Great Chicago Fire Festival to Move to Northerly Island | NBC Chicago
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Great Chicago Fire Festival to Move to Northerly Island

Last year's event was considered a bust after several of the model houses floating down the river failed to ignite

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    NEWSLETTERS

    The Great Chicago Fire Festival

    After last year's "fiasco on the river," the Great Chicago Fire Festival will move to drier land this fall.

    The new location for the Sept. 26 event is Northerly Island, located just south of the Loop, according to the Chicago Tribune. Last year's festival was held on the Chicago River, but the flame-focused "grand spectacle" was doused by the cold, rainy weather, leaving the estimated 30,000 Chicagoans in attendance with little to see.

    This year, the logistical challenges will be simplified because the engineers will not have to light the model houses on fire while they float down the river on a moving boat. Instead, just one model house will be ignited on unmoving dry land, the Tribune reports.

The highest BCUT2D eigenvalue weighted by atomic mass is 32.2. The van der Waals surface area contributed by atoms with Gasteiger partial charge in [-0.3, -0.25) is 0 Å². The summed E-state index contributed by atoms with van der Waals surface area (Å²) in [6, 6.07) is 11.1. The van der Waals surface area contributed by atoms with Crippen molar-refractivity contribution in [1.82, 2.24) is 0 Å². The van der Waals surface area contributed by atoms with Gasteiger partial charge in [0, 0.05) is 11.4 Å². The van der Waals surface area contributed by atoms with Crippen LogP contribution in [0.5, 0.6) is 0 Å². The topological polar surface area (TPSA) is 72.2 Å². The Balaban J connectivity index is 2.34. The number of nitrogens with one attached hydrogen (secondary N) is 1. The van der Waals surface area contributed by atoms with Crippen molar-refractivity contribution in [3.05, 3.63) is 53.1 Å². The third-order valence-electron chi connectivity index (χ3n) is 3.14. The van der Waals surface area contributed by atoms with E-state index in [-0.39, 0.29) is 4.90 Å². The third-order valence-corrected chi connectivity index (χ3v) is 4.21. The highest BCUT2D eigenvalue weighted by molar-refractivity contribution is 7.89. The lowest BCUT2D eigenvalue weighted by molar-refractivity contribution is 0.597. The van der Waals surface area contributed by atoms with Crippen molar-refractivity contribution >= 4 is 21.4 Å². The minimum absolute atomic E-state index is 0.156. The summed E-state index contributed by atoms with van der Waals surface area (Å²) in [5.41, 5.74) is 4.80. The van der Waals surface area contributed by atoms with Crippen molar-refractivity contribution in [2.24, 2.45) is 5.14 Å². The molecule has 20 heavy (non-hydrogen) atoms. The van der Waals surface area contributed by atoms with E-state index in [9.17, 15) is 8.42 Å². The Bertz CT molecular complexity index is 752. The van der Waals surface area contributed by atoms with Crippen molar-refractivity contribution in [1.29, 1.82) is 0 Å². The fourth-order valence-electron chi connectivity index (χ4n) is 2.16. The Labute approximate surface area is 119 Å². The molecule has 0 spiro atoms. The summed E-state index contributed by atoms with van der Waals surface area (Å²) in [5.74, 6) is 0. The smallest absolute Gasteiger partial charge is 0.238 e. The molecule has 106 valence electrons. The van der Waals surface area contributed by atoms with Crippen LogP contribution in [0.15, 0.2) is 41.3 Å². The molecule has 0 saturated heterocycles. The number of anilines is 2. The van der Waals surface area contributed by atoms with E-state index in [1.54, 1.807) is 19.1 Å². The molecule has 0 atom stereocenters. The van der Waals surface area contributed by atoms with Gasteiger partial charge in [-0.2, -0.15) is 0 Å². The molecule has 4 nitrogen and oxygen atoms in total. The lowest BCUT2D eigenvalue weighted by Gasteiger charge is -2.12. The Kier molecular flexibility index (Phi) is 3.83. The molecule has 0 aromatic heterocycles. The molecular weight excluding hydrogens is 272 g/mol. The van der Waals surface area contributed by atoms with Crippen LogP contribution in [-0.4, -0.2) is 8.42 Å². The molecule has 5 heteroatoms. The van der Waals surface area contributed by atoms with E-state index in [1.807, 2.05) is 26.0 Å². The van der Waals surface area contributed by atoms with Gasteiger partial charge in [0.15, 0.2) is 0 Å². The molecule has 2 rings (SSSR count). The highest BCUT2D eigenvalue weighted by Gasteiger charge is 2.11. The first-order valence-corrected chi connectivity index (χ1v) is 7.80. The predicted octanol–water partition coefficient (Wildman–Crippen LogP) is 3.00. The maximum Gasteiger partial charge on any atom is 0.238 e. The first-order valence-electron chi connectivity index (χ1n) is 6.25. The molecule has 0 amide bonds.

Viewers of last year's spectacle were forced to skip ahead to the fireworks finale after the ignition system for the model houses failed due to heavy rain. Although they missed the main event, city officials planned several other activities around the festival, including a neighborhood bazaar and a performance by the Chicago Children's Choir.

    Rahm Plans to Continue Chicago Fire Festival

    [CHI] Rahm Plans to Continue Chicago Fire Festival
    10/8/2014: Mayor plans to review festival that ended with the failure to ignite the grand fire spectacle. (Published Wednesday, Oct. 8, 2014)

    The Great Chicago Fire Festival was organized to commemorate the rebuilding of the city following the fire of 1871 and was heavily promoted by the city of Chicago. Last year's event drew several city politicians, including Mayor Rahm Emanuel, former Gov. Pat Quinn and several city aldermen. Actor Martin Sheen, who was campaigning for Quinn's re-election at the time, also attended. 

    The festival is produced by the city of Chicago and Redmoon Theater. The cost of last year's event was estimated at $2 million.

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